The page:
Rose of Venus
The image below shows the orbital path of Venus. If it looks a little odd, that’s because it doesn’t show the path of Venus relative to the Sun, but rather relative to Earth. It is taken from a 1799 book by James Fergeson entitled “Astronomy Explained Upon Sir Isaac Newton’s Principles.” This was an astronomer’s handbook, so it gave the motion of Venus and other planets as we see them on Earth.
You might notice that the path of Venus seems to follow a kind of five-fold spirograph path. This is because Venus orbits the sun once every 224.7 days, while the Earth 365.25 days. The ratio of these two periods is 0.615, or about 8 to 13. Since the difference between 8 and 13 is 5, the path of Venus has a five-fold symmetry relative to Earth. This pattern is sometimes called the Rose of Venus.
Ratios such as the 8 to 13 ratio between Earth and Venus are relatively common. They happen through a process of orbital resonance, where the small gravitational interactions between planets reinforce their stable orbits. For planets, these ratios are only approximate, but they are stronger for smaller bodies. For example, three of the moons of Jupiter (Io, Europa and Ganymede) have orbital ratios of 1 to 2 to 4. In asteroids there is a related effect where certain resonances between Jupiter and the asteroids are orbitally unstable. This means any asteroid that happens to have such a resonance is pushed a bit either closer or further from the Sun. The result is a series of gaps in the asteroid belt known as Kirkwood gaps.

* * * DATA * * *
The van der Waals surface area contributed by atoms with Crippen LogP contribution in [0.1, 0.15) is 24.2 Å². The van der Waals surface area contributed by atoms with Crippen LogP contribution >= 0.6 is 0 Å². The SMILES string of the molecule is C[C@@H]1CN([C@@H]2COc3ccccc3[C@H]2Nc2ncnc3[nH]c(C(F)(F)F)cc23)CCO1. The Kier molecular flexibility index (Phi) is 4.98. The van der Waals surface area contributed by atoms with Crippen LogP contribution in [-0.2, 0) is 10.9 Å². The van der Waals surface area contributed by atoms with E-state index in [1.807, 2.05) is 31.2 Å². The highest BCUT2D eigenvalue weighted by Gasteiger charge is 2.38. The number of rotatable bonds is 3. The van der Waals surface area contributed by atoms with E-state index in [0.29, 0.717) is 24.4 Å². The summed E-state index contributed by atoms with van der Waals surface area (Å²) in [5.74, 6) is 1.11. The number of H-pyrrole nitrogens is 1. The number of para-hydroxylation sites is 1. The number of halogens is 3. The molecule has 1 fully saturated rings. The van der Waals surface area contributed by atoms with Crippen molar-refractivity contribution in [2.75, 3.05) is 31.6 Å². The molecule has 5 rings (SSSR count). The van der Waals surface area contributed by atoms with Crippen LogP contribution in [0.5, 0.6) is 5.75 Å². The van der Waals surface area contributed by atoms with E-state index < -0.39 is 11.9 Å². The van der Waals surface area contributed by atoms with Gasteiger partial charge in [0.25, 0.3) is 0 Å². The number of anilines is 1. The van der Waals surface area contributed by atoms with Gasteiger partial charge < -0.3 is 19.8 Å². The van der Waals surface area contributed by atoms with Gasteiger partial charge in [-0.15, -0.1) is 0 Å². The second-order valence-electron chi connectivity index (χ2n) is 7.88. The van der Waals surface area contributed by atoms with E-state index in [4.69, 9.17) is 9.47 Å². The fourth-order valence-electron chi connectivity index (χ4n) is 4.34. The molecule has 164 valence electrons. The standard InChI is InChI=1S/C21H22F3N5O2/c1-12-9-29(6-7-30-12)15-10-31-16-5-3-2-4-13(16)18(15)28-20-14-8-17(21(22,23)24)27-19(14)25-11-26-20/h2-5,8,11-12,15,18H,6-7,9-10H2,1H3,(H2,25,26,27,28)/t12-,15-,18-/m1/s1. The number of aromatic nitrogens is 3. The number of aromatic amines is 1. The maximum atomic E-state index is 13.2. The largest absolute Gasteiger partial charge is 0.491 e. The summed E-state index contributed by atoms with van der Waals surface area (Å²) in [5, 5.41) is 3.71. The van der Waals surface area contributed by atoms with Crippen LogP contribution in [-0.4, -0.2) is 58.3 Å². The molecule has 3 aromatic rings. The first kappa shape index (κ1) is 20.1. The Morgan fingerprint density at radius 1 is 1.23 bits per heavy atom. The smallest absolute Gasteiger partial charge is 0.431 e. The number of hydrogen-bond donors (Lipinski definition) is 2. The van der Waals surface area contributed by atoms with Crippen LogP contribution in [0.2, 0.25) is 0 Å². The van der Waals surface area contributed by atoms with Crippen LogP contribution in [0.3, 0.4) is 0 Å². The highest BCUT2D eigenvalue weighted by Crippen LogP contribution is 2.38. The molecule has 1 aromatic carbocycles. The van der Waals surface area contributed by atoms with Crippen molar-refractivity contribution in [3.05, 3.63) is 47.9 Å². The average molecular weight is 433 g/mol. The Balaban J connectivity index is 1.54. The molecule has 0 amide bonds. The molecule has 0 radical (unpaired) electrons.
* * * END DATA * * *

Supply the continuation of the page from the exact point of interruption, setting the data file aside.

When you look at patterns such as this, you can see how difficult it was to accurately describe the motions of the planets. Imagine starting with a pattern like this and proving the planets are actually moving around the Sun. Often what seems obvious now is hard to figure out at first.
For those who like April Fools, I actually lied about the title of Fergeson’s book. The title was actually “Astronomy explained upon Sir Isaac Newton’s Principles, and made easy to those who have not studied Mathematics. To which are added, a Plain Method of finding the Distances of all the Planets from the Sun, by the Transit of Venus over the Sun’s Disc, in the Year 1761. An Account of Mr. Horrox’s Observation of the Transit of Venus in the Year 1639: and, of the Distances of all the Planets from the Sun, as deduced from Observations of the Transit in the Year 1761”